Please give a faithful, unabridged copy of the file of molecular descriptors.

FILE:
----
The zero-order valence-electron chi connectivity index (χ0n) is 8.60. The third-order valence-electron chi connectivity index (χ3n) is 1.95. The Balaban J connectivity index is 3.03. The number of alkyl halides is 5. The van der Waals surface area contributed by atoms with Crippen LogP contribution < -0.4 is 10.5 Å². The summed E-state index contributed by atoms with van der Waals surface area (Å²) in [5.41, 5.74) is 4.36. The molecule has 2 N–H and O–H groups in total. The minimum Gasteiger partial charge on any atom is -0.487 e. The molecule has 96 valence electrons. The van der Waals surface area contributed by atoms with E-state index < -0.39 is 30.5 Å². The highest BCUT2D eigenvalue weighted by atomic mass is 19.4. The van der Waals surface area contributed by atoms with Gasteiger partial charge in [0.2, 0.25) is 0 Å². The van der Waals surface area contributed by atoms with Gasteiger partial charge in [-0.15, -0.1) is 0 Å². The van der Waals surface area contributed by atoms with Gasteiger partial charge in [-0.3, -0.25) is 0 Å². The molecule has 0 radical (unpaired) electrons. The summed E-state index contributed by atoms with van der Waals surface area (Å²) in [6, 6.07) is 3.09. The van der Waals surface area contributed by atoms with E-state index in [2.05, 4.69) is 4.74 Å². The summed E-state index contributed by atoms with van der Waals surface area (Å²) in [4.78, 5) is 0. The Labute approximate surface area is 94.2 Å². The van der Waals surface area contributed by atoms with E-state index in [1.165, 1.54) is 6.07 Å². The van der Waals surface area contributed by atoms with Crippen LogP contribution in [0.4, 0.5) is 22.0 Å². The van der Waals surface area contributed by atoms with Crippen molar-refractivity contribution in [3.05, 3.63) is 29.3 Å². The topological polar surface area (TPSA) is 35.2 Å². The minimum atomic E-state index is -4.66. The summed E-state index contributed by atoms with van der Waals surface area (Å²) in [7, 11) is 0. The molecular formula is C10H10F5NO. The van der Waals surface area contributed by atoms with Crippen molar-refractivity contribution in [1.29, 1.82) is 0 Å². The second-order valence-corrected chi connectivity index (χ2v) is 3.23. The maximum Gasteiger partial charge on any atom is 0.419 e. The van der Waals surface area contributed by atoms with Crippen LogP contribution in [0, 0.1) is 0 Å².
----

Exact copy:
The zero-order valence-electron chi connectivity index (χ0n) is 8.60. The third-order valence-electron chi connectivity index (χ3n) is 1.95. The Balaban J connectivity index is 3.03. The number of alkyl halides is 5. The van der Waals surface area contributed by atoms with Crippen LogP contribution < -0.4 is 10.5 Å². The summed E-state index contributed by atoms with van der Waals surface area (Å²) in [5.41, 5.74) is 4.36. The molecule has 2 N–H and O–H groups in total. The minimum Gasteiger partial charge on any atom is -0.487 e. The molecule has 96 valence electrons. The van der Waals surface area contributed by atoms with E-state index < -0.39 is 30.5 Å². The highest BCUT2D eigenvalue weighted by atomic mass is 19.4. The van der Waals surface area contributed by atoms with Gasteiger partial charge in [0.2, 0.25) is 0 Å². The van der Waals surface area contributed by atoms with Gasteiger partial charge in [-0.15, -0.1) is 0 Å². The van der Waals surface area contributed by atoms with Gasteiger partial charge in [-0.3, -0.25) is 0 Å². The molecule has 0 radical (unpaired) electrons. The summed E-state index contributed by atoms with van der Waals surface area (Å²) in [6, 6.07) is 3.09. The van der Waals surface area contributed by atoms with E-state index in [2.05, 4.69) is 4.74 Å². The summed E-state index contributed by atoms with van der Waals surface area (Å²) in [4.78, 5) is 0. The Labute approximate surface area is 94.2 Å². The van der Waals surface area contributed by atoms with E-state index in [1.165, 1.54) is 6.07 Å². The van der Waals surface area contributed by atoms with Crippen LogP contribution in [0.4, 0.5) is 22.0 Å². The van der Waals surface area contributed by atoms with Crippen molar-refractivity contribution in [3.05, 3.63) is 29.3 Å². The topological polar surface area (TPSA) is 35.2 Å². The minimum atomic E-state index is -4.66. The summed E-state index contributed by atoms with van der Waals surface area (Å²) in [7, 11) is 0. The molecular formula is C10H10F5NO. The van der Waals surface area contributed by atoms with Crippen molar-refractivity contribution in [1.29, 1.82) is 0 Å². The second-order valence-corrected chi connectivity index (χ2v) is 3.23. The maximum Gasteiger partial charge on any atom is 0.419 e. The van der Waals surface area contributed by atoms with Crippen LogP contribution in [0, 0.1) is 0 Å².